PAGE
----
SELECT * FROM uv_BookReviewRollup WHERE recordnum = 945 Pandora's Star, by Peter F. Hamilton Book Review |

Pandora's Star, by Peter F. Hamilton cover image

Pandora's Star, by Peter F. Hamilton
Genre: Science Fiction
Publisher: Random House
Published: 2005
Review Posted: 10/14/2006
Reviewer Rating:
Reader Rating: 9 out of 10

Pandora's Star, by Peter F. Hamilton

Book Review by Heather Hunt

Have you read this book?

If you're looking for a futuristic saga to sink your teeth into, Pandora's Star by Peter Hamilton is the ticket to your fantastic journey. This science fiction epic has something for everyone.

If you like a cast of thousands involved in multiple plot lines that all weave together in a grand adventure, then you'll love Hamilton's vision of our galaxy circa 2380 A.D.

If you're a cold case buff, there's the 130-year investigation by Paula Myo, genetically engineered with an obsessive compulsive trait that makes it impossible for her to be dishonest or unjust, into suspected criminal, Bradley Johansson, founder of the Guardians of Selfhood, an underground (or is it undergalaxy?) crime syndicate. She pursues him across several lifetimes literally.

If you like the idea of having several lifetimes, Hamilton depicts rejuvenation as a common practice in the 24th century. In this process, people have a memory chip implanted in their brains, and around age 50, instead of getting a colonoscopy as we in the 21st century are instructed to do, they get a new body engineered into which their memory chip is planted. Presto! Second childhood. And third. And fourth, and on until you decide to stop, which not many people do.

Even if your body is killed, you can "relife" if you've kept your memory chip in deep storage somewhere. That chip can be implanted in a new body, too, and Presto! You're back. Some people opt to have some memories erased when they rejuve or relife to forget bad experiences-or just to make their lives less complicated.

As you can see, Hamilton has created a consistent and believable brave new world by extrapolating current technologies to their plausible applications. He has also surmised a realistic depiction of what life would be like with these new capabilities.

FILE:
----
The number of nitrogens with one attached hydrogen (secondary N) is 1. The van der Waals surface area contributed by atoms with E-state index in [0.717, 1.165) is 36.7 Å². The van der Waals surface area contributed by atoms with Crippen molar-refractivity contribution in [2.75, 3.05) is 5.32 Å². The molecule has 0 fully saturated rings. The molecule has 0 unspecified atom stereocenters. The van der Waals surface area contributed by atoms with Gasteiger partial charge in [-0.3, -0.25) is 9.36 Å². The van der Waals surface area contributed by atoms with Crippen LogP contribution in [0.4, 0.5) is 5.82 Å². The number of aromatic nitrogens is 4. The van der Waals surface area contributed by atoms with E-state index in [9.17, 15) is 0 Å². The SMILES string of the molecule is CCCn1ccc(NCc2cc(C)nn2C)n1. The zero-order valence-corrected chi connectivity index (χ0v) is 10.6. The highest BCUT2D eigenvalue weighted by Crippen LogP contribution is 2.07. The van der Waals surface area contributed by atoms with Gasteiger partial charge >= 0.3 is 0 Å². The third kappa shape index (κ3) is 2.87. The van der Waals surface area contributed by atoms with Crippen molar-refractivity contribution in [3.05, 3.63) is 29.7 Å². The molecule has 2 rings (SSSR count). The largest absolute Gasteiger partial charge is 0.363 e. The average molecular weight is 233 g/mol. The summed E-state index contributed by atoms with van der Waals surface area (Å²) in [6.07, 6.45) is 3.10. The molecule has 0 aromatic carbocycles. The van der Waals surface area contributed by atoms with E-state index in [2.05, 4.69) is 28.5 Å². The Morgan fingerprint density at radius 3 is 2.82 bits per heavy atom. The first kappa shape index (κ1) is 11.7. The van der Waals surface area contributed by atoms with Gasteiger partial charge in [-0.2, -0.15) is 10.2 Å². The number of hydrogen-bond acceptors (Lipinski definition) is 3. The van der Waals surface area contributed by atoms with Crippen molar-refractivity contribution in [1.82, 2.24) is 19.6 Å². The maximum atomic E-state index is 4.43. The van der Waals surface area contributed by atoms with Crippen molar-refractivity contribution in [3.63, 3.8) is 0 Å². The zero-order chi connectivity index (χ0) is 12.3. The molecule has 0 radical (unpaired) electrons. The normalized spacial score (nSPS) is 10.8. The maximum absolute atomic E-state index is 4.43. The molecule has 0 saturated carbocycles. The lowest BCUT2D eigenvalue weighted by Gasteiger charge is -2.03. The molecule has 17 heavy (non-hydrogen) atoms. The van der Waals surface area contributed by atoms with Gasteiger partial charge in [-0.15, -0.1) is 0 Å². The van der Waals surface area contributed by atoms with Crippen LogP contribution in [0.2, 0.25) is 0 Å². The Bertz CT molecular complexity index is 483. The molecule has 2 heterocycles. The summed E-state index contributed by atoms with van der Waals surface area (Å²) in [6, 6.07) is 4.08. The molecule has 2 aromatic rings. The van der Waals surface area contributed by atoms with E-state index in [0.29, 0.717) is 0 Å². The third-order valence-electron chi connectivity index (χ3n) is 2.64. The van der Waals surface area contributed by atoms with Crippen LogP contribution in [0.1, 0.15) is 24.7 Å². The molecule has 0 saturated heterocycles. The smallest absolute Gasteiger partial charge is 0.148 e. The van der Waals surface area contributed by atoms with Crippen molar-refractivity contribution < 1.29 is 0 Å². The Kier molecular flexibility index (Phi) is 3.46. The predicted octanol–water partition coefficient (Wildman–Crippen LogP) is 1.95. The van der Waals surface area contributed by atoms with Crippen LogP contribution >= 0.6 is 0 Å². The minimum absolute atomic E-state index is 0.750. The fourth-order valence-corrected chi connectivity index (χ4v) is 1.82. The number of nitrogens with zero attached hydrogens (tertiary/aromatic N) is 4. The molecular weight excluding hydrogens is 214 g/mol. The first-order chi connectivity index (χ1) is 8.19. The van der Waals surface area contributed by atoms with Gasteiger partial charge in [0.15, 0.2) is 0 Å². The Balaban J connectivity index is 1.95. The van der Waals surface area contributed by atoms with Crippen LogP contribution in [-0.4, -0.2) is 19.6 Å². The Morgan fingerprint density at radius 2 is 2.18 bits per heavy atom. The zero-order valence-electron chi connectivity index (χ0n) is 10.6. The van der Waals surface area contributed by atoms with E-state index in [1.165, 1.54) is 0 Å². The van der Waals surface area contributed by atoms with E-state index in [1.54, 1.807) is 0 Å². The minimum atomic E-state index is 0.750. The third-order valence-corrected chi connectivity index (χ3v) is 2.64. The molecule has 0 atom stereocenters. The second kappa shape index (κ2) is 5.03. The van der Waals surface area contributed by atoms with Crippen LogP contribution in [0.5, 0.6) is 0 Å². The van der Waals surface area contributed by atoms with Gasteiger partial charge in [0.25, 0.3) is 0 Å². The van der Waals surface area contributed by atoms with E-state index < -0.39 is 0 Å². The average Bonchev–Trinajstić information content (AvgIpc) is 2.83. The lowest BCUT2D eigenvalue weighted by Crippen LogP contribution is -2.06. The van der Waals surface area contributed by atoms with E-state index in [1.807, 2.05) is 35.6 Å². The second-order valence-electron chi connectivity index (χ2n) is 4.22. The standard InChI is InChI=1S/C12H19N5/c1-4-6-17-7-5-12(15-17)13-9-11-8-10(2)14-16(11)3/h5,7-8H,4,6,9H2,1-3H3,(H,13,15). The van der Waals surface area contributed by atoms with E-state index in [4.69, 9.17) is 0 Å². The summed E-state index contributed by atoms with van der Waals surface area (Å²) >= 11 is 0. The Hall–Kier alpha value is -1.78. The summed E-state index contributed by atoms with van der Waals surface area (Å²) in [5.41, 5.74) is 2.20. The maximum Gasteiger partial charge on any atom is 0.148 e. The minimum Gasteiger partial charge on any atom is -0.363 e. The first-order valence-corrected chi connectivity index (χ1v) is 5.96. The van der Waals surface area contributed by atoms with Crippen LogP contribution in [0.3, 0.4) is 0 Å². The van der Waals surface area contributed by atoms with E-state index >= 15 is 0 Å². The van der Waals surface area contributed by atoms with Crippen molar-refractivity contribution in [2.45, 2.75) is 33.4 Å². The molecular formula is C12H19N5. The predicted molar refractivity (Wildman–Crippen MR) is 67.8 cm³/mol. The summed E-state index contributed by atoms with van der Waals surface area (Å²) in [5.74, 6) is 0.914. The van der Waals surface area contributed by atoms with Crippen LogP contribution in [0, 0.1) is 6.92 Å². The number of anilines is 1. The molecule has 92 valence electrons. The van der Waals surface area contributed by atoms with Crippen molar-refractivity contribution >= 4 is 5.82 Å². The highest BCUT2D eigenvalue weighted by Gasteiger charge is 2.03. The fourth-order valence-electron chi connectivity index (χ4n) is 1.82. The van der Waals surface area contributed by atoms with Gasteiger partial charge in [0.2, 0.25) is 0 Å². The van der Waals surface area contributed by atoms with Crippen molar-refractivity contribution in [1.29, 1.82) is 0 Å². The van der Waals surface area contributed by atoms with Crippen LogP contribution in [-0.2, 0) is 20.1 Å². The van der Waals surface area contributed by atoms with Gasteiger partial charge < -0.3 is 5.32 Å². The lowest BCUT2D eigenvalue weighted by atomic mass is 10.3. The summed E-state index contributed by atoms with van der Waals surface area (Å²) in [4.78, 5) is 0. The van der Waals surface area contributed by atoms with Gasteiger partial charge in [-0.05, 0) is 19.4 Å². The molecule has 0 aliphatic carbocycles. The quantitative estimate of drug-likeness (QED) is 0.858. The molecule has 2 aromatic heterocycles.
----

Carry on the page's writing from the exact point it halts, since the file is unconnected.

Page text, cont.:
Even with all of the futuristic fantasy, however, the story remains the same. Indeed, the Myo/Johansson pursuit is a space age retelling of Victor Hugo's "Les Miserables" with a modern Javert hunting for the thief Valjean. But just as Valjean stole bread to feed his family, is Johansson committing crimes to save the galaxy?

And there's more.

If you're an admirer of Bill Gates and Paul Anderson, or stories about innovators who change our lives forever, you have Nigel Sheldon and Ozzie Isaac. These college dropouts created a working wormhole and spoiled the first landing of humans on Mars by popping out of their homemade wormhole just as the spaceship crew touched boot to red soil. Because of the widespread application of wormholes for space travel, NASA shuts down and astronauts find themselves out of business.

That is until hostile aliens from another galaxy threaten to invade ours. Suddenly we need a Navy and we need it fast!

If you're a Tolkien fan, you'll enjoy the benevolent aliens, the Silfen, who resemble both elves and fairies as they travel the universe on their mysterious paths that bring walkers to different planets in such subtle ways that pilgrims can get lost in the cosmos. In fact, this first book in The Commonwealth Saga ends on a literal cliffhanger as pilgrims on the Silfen paths fall over the edge of a world!

Pandora's Star has something for everyone, and Hamilton unleashes it all with a masterful touch. The reason for 4 stars instead of 5 is that at 988 pages the story is bound to drag at parts. But once the invasion begins, hang onto your chairs!
Click here to buy Pandora's Star, by Peter F. Hamilton on Amazon

Pandora's Star, by Peter F. Hamilton on Amazon

Pandora's Star, by Peter F. Hamilton cover pic
Comment on Pandora's Star, by Peter F. Hamilton
Your Name:
Type (case sensitive) here:

Comments on Pandora's Star, by Peter F. Hamilton
Posted by Logan Vescio on 2/17/2010
Great book, I read it a couple years back. Definitely one of his best works, if not the best. The setting is unimaginably conplex and dense, and the story is also involved as a result. A must-read for anyone interested in science fiction. It does require some dedication though; it is particularly lengthy.